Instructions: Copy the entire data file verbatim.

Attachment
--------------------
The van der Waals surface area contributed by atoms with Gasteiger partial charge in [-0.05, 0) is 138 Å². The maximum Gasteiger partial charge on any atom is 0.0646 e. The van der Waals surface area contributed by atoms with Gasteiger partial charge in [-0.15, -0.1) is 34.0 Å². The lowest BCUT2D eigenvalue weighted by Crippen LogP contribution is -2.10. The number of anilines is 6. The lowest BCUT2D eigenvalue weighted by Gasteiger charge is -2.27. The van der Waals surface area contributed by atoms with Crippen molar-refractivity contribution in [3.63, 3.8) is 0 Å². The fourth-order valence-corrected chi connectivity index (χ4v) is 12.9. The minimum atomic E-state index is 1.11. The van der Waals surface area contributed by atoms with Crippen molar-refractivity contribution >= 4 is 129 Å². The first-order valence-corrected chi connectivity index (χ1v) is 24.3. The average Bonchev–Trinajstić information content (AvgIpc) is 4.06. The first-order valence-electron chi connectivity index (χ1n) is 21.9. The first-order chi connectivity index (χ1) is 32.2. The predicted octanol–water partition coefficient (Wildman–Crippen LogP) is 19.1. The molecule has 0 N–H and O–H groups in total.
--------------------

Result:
The van der Waals surface area contributed by atoms with Gasteiger partial charge in [-0.05, 0) is 138 Å². The maximum Gasteiger partial charge on any atom is 0.0646 e. The van der Waals surface area contributed by atoms with Gasteiger partial charge in [-0.15, -0.1) is 34.0 Å². The lowest BCUT2D eigenvalue weighted by Crippen LogP contribution is -2.10. The number of anilines is 6. The lowest BCUT2D eigenvalue weighted by Gasteiger charge is -2.27. The van der Waals surface area contributed by atoms with Crippen molar-refractivity contribution in [3.63, 3.8) is 0 Å². The fourth-order valence-corrected chi connectivity index (χ4v) is 12.9. The minimum atomic E-state index is 1.11. The van der Waals surface area contributed by atoms with Crippen molar-refractivity contribution >= 4 is 129 Å². The first-order valence-corrected chi connectivity index (χ1v) is 24.3. The average Bonchev–Trinajstić information content (AvgIpc) is 4.06. The first-order valence-electron chi connectivity index (χ1n) is 21.9. The first-order chi connectivity index (χ1) is 32.2. The predicted octanol–water partition coefficient (Wildman–Crippen LogP) is 19.1. The molecule has 0 N–H and O–H groups in total.